How has Wellspring navigated three decades of performances and classes, from its early days in its Park Trades Center space, where work had to be choreographed around support posts, to today’s up-to-date Epic Center location?
“For me, number one, was being willing to be poor for a long time. You can’t be a choreographer of modern dance and drive a BMW,” Terry laughs.
“Number two, I’m a very driven person. I think I had something to prove.”
On top of that, the community was ready to support good modern dance.
“There’s been an enormous number of fantastic people and an incredible board (of directors), people who’ve been willing to work their butts off,” Terry says.
“Cori is a very dedicated, inspired, talented dancer,” says Barbara Harkins, Wellspring board secretary and owner of Great Lakes Creative Consulting, which facilitates arts administration programs.
“She’s stayed true to that (Hawkins) training and legacy. It’s a very important branch of modern dance that she’s able to convey to her dancers and her audiences.”
“Kalamazoo has itself become a magnet for attracting some world-class artistic talent, artists who’ve worked at the top level in their fields. Cori is one of those,” adds Bryan Zocher, Irving S. Gilmore Foundation program officer and a longtime member of the local arts scene.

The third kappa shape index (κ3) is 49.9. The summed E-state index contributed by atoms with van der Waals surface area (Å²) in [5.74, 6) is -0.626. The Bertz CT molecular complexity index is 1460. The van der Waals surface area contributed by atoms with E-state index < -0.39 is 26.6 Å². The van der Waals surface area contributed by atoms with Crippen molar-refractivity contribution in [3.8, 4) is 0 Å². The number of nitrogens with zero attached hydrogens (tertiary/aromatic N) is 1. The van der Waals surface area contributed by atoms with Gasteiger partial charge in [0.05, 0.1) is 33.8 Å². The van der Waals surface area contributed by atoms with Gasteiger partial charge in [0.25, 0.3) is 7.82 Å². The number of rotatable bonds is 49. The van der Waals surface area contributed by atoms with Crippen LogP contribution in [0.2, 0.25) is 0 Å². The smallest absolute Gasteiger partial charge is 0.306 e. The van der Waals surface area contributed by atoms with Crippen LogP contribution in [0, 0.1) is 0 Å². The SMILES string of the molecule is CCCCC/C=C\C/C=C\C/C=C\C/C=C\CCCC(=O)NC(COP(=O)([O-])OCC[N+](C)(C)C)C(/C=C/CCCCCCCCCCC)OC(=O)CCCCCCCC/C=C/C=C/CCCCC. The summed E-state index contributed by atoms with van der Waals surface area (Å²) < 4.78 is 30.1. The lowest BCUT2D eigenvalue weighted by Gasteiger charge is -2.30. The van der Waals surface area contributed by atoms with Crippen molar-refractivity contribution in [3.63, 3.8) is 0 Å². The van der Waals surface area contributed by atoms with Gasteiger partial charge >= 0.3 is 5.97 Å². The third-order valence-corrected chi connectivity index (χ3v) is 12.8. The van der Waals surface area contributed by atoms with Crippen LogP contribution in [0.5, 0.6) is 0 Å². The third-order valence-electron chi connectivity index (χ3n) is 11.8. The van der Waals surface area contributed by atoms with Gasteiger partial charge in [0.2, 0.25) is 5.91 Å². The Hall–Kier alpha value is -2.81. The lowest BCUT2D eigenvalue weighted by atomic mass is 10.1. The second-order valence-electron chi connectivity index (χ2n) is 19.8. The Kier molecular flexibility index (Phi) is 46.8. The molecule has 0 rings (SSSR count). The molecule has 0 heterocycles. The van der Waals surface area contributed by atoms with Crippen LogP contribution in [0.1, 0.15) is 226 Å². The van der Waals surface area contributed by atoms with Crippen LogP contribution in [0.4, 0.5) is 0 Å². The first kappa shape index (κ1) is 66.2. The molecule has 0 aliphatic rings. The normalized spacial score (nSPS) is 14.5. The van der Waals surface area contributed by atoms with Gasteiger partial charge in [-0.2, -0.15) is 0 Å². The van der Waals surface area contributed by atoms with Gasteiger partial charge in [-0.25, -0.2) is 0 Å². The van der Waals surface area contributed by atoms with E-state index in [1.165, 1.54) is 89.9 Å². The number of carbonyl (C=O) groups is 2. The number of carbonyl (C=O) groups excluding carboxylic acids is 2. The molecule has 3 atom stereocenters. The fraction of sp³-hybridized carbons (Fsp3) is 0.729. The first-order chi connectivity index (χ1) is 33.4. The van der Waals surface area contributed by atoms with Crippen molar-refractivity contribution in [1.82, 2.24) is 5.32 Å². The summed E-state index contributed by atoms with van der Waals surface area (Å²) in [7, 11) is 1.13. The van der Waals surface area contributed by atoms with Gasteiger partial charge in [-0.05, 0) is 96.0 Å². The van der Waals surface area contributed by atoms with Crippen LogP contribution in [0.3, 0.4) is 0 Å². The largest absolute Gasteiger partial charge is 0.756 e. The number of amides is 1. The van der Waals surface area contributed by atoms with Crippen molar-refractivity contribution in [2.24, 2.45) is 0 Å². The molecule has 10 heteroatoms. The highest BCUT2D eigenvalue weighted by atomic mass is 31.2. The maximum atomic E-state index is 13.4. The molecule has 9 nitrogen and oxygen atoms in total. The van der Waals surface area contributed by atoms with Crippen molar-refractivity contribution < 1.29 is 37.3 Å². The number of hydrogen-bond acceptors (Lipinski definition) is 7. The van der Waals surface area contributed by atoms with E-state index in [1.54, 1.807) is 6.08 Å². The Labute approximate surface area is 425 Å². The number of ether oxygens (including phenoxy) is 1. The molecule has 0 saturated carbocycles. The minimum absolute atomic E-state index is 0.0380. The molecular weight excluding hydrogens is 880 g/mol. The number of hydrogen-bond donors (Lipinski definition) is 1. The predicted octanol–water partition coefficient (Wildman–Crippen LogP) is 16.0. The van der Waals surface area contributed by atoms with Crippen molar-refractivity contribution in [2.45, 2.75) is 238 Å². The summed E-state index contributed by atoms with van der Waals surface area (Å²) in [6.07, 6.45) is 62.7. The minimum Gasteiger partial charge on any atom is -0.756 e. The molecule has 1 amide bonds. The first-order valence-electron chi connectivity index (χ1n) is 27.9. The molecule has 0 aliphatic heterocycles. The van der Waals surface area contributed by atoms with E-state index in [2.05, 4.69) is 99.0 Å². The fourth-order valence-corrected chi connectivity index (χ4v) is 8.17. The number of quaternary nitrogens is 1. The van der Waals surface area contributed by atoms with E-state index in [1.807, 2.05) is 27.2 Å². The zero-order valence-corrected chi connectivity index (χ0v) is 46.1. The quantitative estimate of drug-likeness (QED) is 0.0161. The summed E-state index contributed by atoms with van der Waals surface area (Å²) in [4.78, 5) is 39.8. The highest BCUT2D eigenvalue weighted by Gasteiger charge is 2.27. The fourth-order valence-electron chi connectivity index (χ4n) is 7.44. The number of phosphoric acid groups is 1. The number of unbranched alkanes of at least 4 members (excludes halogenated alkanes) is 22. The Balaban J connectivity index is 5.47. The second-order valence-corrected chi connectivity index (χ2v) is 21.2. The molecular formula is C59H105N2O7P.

“She has worked with world-class talent and brought that kind of commitment and environment.”
One of the first grants provided by the Gilmore Foundation in 1986 was to Wellspring, Zocher notes.
These days, Terry, who was 27 when she moved to Kalamazoo, views herself “much more as a choreographer than a dancer.
“I used to do dance for myself. It was all about me. Now I choreograph for them,” she says of her company and the community that “gives me so much support.”
On the occasions when she does dance — as she will in some of the pieces for the anniversary program — “it’s hard, it hurts. But it’s good for my body.”
After the fall concert, Terry will develop more new work. Dance, she confirms, “still delights me.”

Fall Concert of Dance retrospective
Wellspring/Cori Terry and Dancers
Nov. 12-14, 18-20
Epic Center
359 Kalamazoo Mall